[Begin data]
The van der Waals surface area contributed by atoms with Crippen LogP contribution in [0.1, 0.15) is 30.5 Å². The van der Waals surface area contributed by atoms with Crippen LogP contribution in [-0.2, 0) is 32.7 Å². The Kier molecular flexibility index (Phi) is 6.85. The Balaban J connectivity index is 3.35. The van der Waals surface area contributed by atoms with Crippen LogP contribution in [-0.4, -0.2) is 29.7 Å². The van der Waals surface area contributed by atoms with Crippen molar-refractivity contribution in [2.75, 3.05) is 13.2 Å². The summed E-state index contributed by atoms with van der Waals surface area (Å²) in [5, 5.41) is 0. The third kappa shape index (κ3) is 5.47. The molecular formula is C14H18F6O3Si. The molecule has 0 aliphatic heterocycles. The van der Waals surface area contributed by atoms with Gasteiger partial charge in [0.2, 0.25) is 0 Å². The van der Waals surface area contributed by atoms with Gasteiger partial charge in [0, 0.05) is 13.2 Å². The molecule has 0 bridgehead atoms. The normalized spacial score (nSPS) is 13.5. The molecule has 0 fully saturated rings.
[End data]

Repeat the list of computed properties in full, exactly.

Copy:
The van der Waals surface area contributed by atoms with Crippen LogP contribution in [0.1, 0.15) is 30.5 Å². The van der Waals surface area contributed by atoms with Crippen LogP contribution in [-0.2, 0) is 32.7 Å². The Kier molecular flexibility index (Phi) is 6.85. The Balaban J connectivity index is 3.35. The van der Waals surface area contributed by atoms with Crippen LogP contribution in [-0.4, -0.2) is 29.7 Å². The van der Waals surface area contributed by atoms with Crippen molar-refractivity contribution in [2.75, 3.05) is 13.2 Å². The summed E-state index contributed by atoms with van der Waals surface area (Å²) in [5, 5.41) is 0. The third kappa shape index (κ3) is 5.47. The molecular formula is C14H18F6O3Si. The molecule has 0 aliphatic heterocycles. The van der Waals surface area contributed by atoms with Gasteiger partial charge in [0.2, 0.25) is 0 Å². The van der Waals surface area contributed by atoms with Gasteiger partial charge in [0, 0.05) is 13.2 Å². The molecule has 0 bridgehead atoms. The normalized spacial score (nSPS) is 13.5. The molecule has 0 fully saturated rings.